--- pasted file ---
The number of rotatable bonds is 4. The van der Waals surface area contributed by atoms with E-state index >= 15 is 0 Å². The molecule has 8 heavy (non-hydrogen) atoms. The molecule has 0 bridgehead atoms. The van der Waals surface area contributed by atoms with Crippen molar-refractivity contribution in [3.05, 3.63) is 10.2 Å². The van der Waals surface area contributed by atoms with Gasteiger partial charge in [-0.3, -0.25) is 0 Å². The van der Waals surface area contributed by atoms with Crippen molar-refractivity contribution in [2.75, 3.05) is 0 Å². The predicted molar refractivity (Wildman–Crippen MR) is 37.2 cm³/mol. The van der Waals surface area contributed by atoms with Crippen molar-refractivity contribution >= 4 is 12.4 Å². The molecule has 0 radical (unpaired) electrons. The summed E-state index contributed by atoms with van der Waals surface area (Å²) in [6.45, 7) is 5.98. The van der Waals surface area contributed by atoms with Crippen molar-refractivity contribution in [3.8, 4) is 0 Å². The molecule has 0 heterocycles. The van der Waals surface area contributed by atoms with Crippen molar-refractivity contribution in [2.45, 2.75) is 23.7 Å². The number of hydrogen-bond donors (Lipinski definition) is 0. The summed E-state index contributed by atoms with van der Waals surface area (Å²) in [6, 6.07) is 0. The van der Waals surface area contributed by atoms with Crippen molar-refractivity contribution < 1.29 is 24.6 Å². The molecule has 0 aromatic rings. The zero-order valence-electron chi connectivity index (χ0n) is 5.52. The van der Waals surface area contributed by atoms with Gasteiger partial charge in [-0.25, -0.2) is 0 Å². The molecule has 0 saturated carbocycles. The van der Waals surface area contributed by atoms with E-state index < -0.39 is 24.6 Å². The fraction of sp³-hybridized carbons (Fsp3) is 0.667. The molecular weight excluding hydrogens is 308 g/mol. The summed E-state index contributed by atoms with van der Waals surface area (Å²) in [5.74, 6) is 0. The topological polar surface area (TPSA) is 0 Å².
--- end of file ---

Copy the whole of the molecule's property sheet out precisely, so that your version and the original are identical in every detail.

The number of rotatable bonds is 4. The van der Waals surface area contributed by atoms with E-state index >= 15 is 0 Å². The molecule has 8 heavy (non-hydrogen) atoms. The molecule has 0 bridgehead atoms. The van der Waals surface area contributed by atoms with Crippen molar-refractivity contribution in [3.05, 3.63) is 10.2 Å². The van der Waals surface area contributed by atoms with Gasteiger partial charge in [-0.3, -0.25) is 0 Å². The van der Waals surface area contributed by atoms with Crippen molar-refractivity contribution in [2.75, 3.05) is 0 Å². The predicted molar refractivity (Wildman–Crippen MR) is 37.2 cm³/mol. The van der Waals surface area contributed by atoms with Crippen molar-refractivity contribution >= 4 is 12.4 Å². The molecule has 0 radical (unpaired) electrons. The summed E-state index contributed by atoms with van der Waals surface area (Å²) in [6.45, 7) is 5.98. The van der Waals surface area contributed by atoms with Crippen molar-refractivity contribution in [3.8, 4) is 0 Å². The molecule has 0 heterocycles. The van der Waals surface area contributed by atoms with Crippen molar-refractivity contribution in [2.45, 2.75) is 23.7 Å². The number of hydrogen-bond donors (Lipinski definition) is 0. The summed E-state index contributed by atoms with van der Waals surface area (Å²) in [6, 6.07) is 0. The van der Waals surface area contributed by atoms with Crippen molar-refractivity contribution < 1.29 is 24.6 Å². The molecule has 0 aromatic rings. The zero-order valence-electron chi connectivity index (χ0n) is 5.52. The van der Waals surface area contributed by atoms with Gasteiger partial charge in [-0.25, -0.2) is 0 Å². The molecule has 0 saturated carbocycles. The van der Waals surface area contributed by atoms with E-state index < -0.39 is 24.6 Å². The fraction of sp³-hybridized carbons (Fsp3) is 0.667. The molecular weight excluding hydrogens is 308 g/mol. The summed E-state index contributed by atoms with van der Waals surface area (Å²) in [5.74, 6) is 0. The topological polar surface area (TPSA) is 0 Å².